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Minnesota joins other states
Minnesota is the 17th state to enact a solar energy standard. The law is modeled after the state’s renewable energy policies that required utilities to add wind farms. Most Minnesota utilities must get 25 percent of their electricity from renewables, mostly wind, by 2025. The 1.5 percent solar mandate by the end of 2020 is on top of that.
Lynn Hinkle, policy development director for the Minnesota Solar Industries Association, said the state has more than 100 solar-related businesses, including installers who work on residential and commercial projects. He said the law requires 10 percent of solar generation to be from such systems. He estimated that the law will create or maintain about 2,000 industry jobs.
Under the law, Xcel also will change its Solar Rewards program, which has offered upfront rebates to those who install solar systems. Now, the incentive will be a long-term subsidy based on the amount of power generated, and solar customers will be paid for their power instead of getting a credit for watts produced. Xcel’s Evans said the latter change will avoid a hidden subsidy that shifted utility distribution costs to nonsolar customers.
Xcel and other utilities still need to work out many details of their solar programs. Fowke, Xcel’s CEO, said the problem with small, rooftop solar is that it costs about 20 cents per kilowatt/hour, or roughly twice the residential retail rate. He said the utility needs to work with regulators and industry to “get it right” on solar policy.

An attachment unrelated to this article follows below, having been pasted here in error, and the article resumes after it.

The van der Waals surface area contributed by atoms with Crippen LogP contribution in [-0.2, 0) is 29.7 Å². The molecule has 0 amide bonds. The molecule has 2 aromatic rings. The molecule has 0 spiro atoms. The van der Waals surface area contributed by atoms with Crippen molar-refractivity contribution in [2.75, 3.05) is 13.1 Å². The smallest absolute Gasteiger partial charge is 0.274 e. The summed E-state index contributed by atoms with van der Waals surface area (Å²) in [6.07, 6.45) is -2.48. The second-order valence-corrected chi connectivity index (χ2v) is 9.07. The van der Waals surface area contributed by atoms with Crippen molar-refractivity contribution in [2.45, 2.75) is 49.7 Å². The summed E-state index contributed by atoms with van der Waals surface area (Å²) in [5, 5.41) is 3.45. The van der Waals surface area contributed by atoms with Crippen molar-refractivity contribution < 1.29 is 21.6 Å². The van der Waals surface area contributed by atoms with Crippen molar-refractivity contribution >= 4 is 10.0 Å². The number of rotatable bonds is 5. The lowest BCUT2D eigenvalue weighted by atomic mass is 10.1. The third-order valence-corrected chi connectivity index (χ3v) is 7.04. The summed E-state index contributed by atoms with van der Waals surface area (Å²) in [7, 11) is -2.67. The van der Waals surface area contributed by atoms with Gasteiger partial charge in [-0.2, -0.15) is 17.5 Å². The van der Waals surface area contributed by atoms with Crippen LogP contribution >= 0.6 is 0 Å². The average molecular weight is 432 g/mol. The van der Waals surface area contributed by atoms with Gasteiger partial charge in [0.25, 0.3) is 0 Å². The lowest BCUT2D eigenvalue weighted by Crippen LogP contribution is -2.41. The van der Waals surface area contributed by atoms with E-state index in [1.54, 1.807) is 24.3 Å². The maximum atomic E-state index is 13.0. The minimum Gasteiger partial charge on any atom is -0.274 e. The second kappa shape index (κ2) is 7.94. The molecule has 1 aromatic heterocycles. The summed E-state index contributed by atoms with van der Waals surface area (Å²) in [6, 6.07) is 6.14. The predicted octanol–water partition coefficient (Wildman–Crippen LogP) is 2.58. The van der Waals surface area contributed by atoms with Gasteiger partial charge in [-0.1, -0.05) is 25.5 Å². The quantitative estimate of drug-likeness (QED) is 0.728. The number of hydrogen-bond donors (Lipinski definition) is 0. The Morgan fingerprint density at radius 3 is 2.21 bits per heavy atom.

“If it is done wrong, it will be expensive for our customers,” Fowke said.
Otter Tail Power Co. of Fergus Falls, another investor-owned utility subject to the solar mandate, predicts it will trigger a rate increase of 3 to 5 percent.
Solar supporters say it will help build an industry.
“Our hope is that we are taking the first steps to continue to grow solar and take advantage of opportunities,” said Minnesota Commerce Commissioner Michael Rothman.
Rep. Melissa Hortman, DFL- St. Paul, a sponsor of the measure, said she expects that incentives for made-in-Minnesota solar equipment will bring new businesses to the state. “It is $15 million a year for 10 years,” she said. “That will leverage private investment.”
Two existing solar panel makers — Silicon Energy of Mountain Iron and TenKsolar of Bloomington — stand to benefit from the expanded Minnesota-made subsidy. The law also creates new rebates to encourage installation of Minnesota-made thermal solar equipment to heat buildings or hot water without generating electricity — a sector that had been left out of the earlier subsidy program.
“It means that solar thermal is recognized as a solar technology that is manufactured in Minnesota,” said Randy Hagen, CEO of Solar Skies Manufacturing, which produces solar water heaters in Alexandria.
Jason Edens, director of the Rural Renewable Energy Alliance, a nonprofit manufacturer of solar air heating equipment in Pine River, Minn., said the new rebates of $2,500 and up will help with the company’s mission to bring solar to families with low incomes. “This is going to catalyze a lot of activity,” he said.
David Shaffer • 612-673-7090